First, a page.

Weaponizing DMCA’s: How Copyright Systems are Being Abused to Restrict Speech


Andrew Masson is an IPilogue Writer and 2L JD candidate at Osgoode Hall Law School.


DMCA (Digital Millennium Copyright Act) strikes and disputes are often thought about in the context of music and video, however, it can be for any copyrightable content. In this case, an entire blog website of a crypto critic was consequently removed due to multiple DMCA strikes. However, these were fraudulent claims that utilized a back-dating technique to fake plagiarism.

Image Source: Lumen, Over thirty thousand DMCA notices reveal an organized attempt to abuse copyright law.

Mike Burgersburg published multiple articles critical of cryptos on his blog hosted on Substack. Then, a company called UNFT News copied those articles and published them on their website but post-dated them. So, it appeared that Bursgerburg had plagiarised their work. UNFT News then issued multiple DMCA claims against Bursgerburg using DMCA.com. Given it did this for multiple articles he was subject to Substack’s repeat infringer policy and missed the deadline to refute the claims. Therefore, he temporarily lost his blog by July 15, 2022. The blog was later reinstated and Burgersburg was able to respond to the claims under Substack’s policy. Yet the situation highlights the major flaws in the DMCA system.

DMCA perjury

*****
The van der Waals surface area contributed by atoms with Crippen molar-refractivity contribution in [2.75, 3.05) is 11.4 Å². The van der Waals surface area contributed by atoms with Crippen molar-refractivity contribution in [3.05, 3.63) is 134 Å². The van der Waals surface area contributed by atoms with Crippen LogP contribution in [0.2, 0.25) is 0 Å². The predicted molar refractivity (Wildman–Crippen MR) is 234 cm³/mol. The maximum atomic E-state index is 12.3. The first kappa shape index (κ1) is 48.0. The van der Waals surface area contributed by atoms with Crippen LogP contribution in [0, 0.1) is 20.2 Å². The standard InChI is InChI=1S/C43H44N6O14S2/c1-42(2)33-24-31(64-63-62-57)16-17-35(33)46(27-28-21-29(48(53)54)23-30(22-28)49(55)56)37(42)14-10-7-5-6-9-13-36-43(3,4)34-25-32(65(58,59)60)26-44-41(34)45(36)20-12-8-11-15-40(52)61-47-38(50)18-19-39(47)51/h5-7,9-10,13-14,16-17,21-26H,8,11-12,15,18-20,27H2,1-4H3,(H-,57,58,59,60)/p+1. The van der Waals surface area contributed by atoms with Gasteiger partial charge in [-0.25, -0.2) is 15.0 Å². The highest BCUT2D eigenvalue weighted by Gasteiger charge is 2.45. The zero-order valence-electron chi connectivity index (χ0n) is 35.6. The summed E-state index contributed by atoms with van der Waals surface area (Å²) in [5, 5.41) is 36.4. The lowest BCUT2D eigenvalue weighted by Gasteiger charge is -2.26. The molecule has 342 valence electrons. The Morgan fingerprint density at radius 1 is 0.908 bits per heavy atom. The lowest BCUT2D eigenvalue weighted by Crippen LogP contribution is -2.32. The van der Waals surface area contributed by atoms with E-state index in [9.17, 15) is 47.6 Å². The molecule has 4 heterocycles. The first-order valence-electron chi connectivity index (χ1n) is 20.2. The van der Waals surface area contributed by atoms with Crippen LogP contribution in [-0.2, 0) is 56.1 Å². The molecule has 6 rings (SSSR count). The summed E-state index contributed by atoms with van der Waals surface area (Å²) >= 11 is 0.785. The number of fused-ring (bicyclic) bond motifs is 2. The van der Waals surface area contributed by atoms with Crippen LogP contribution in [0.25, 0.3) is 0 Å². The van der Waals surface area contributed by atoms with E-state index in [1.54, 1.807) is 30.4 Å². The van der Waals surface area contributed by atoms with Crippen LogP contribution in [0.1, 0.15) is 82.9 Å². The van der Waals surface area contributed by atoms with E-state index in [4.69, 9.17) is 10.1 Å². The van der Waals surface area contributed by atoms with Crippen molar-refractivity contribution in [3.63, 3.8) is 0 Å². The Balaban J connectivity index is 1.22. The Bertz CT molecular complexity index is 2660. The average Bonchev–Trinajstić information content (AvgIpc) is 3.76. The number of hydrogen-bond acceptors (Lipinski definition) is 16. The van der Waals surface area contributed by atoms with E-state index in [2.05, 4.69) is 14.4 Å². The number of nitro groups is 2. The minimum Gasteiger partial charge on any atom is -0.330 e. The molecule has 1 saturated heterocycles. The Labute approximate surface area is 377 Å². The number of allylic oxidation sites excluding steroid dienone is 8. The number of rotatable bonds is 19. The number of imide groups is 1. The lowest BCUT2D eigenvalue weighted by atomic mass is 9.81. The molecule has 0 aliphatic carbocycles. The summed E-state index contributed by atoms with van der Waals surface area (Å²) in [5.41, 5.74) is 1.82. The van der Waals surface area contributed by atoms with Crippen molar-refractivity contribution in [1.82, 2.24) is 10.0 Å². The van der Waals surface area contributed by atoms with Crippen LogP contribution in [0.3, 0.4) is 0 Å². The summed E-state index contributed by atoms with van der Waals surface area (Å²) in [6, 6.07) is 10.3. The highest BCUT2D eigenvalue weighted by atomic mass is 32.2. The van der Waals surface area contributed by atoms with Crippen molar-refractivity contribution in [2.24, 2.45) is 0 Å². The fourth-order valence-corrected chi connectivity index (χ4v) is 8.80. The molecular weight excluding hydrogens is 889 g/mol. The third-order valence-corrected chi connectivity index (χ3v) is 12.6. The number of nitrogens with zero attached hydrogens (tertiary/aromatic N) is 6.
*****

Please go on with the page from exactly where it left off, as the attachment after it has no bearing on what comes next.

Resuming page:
The issue with the current format of DMCA is that it acts as a shield for larger hosting sites and a sword from any person regardless of the validity of their claim. Although submitting a false DMCA claim leaves someone open to perjury, it seems to rarely be enforced. Currently, there is mass abuse of the DMCA system.

Lumen is a project launched by the Berkman Klein Center for Internet & Society at Harvard University that was specifically designed to examine this problem. In their ongoing project, they looked at DMCA notices provided to Google for articles and found that between June 2019 and January 2022 there were 33,988 deliberate fraudulent attempts to misuse DMCA. 99.2% of these fraudulent attempts were unsuccessful, but there were still 300 successful fraudulent takedowns. Although Google’s system is very good at identifying these fraudulent DMCA notices, just by the sheer number of attempts they have an impact on free speech on the internet. Additionally, there was no mention of any repercussions for the 99.2% of fraudulent DMCA notices.

Why DMCA abuse may have become more prevalent

It appears there are two motivations and scales of fraudulent DMCA claims. 1) Groups acting as large-scale operations trying to remove critical news articles. Lumen found that almost all the fraudulent DMCA notices examined were sent for articles relating to criminal allegations against powerful and wealthy individuals. 2) DMCA claims were a small-scale targeted attack on a specific blog, like Burgersburg’s blog.

For the latter claims, there may be ignorance about the consequences and the perceived minimal risk due to the lack of enforcement that has stimulated that form of abuse in the system. However, there is probably more that can be said about the impact of perceived online anonymity and the remote nature of the internet that leads to people perjuring through false DMCA strikes. Currently,  DMCA’s penalties of damages and lawyers’ fees do not seem to be a strong deterrent to fraudulent claims. Many people are like Burgersburg, they get these DMCA strikes and fight to get their content back up. But those that commit perjury through the DMCA notice rarely face any consequences.

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